material, and people report even going to see the hosiery." it was like, "well, no one will buy that." or "we don't understand that." the one thing i thought was so interesting was that i wasn't talking to any women, charlie in the journey. i mean, everybody was talking to -- >> it was a man, and what would they know? >> then it kind of dawned on me. and i thought maybe this is why our undergarments have been so uncomfortable. >> rose: it's a perfect example of that, isn't it? >> it really is. >> rose: what does it do for hem. >> for one it's -- >> it's form fitting. >> but it allows you to just wear your clothes. think of this. if you have a great piece of art, the paint is your clothing and spanx is the canvas. you have to have the right canvas for the artwork and painting to come together. as women, "a," we had really uncomfortable options. i joke and say there was the traditional underwear that left a panty line and somebody invented the thong which just put underwear exactly where we've been trying to get it out of, charlie. and i was like, this is not
working. so spanx, provided comfortable solution for women that let the clothes really work, certain fabric, silks, certain jerseys, and lighter colors. women had just been trained that we-- we couldn't wear them. i mean, the models in the magazines were all being airbrushes and it was all kinds of smoke and mirrors, and you'd get home with the pair of white pants and stare at them in your own closet and go, "i don't really know what i'm supposed to wear under this." reporter. >> rose: there is a new exhibit at new york's museum of modern art, edgar degas, a of "a strange beauty" explores the 19th century artist passion for printmaking. jodi hofmann is the museum senior curator for drawings and prints. put degas in the great context of art in the 20th and
21st century. >> well, he is really, as you just said, known as the chronicler, the great colonicler of the ballet, and that's what we associate him with. he was also wildly experimental, relentlessly experimental, and that's what the exhibition seeks to show, the way he deified convention, reached forking in new. and in that, i think that's where his influence really is on art of the 20th century, and even artists of today. >> rose: what is a monotype? >> that's an important question. so a monotype is essentially a hybrid of drawing and printmaking. and what degas did, what artists do, took a copper plate, draw on it with black painter's ink, make a sandwicha a blank piece of paper and run it through a press. a monotype, it's mono, it's one. but degas, who was always defying what materials are supposed to do, always making them do things that they're not meant to do, often played with that idea of singularity and we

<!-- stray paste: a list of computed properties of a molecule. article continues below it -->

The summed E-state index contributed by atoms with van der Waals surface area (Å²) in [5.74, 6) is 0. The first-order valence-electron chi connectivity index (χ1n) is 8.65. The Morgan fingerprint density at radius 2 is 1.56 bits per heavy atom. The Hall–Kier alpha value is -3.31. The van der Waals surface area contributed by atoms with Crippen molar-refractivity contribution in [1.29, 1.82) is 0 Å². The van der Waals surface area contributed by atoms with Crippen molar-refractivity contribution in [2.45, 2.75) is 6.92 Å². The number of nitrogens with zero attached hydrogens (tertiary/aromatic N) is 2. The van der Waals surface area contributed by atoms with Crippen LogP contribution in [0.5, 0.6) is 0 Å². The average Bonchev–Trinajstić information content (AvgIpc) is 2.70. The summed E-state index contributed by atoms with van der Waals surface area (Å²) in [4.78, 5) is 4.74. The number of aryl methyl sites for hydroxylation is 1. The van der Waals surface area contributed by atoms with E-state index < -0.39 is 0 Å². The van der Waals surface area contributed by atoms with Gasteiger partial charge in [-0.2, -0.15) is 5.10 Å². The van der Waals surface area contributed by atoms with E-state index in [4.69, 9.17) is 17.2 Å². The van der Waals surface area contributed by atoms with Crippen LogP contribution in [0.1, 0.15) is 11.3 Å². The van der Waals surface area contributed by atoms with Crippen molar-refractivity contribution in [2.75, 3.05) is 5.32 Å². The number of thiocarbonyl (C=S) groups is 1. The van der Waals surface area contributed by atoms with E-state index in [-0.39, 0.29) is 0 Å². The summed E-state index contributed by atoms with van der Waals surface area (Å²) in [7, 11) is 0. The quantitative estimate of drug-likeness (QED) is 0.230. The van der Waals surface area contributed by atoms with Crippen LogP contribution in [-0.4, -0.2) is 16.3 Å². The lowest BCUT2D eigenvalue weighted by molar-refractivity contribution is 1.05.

tried to show that in the exhibition. the new yorker said, "it underalize a truth that degas' genius was a graphic on the arc, supersorcery." do you agree with that? >> it's a beautiful description, and it is something that i think you see in the exhibition. degas is a follower of ang, and a drawing that's precise and very descriptive. and so what he learns with monotype what, monotype encourages in degas is a kind of looseness, a kind of gesture. and so you move from something very precise to something very loose and liberated. and the way monotype did that, if you think about the plate being very slick and the ink that he's using being very viscous upon the slick plate encouraged him to move the ink veryeasily, so there's no reswrips the way you would have with paper. so that encouraged him to move the ink around and to loosen up
and be more really improvisitory. when you draw on the plate, you can mack a change with monotype up to the minute you print it. it's not like wood cut where you are carving into it and making a commitment. the idea that you could make a change, simply wipe the plate off if you didn't like what it looked like and try again also encouraged a kind of spontaneity and maliability into degas' work, and you see that over the course of the exhibition, the way he gets looser, the work gets more abstract. >> rose: and the idea of process as product pervades this. >> definitely. and this is something i think that was always part of degas' work but really comes out with monotype. here's an artist where finish wasn't that important. it was always about making a new image, making something new, trying new things. and even with the drawing, it wasn't about making preparatory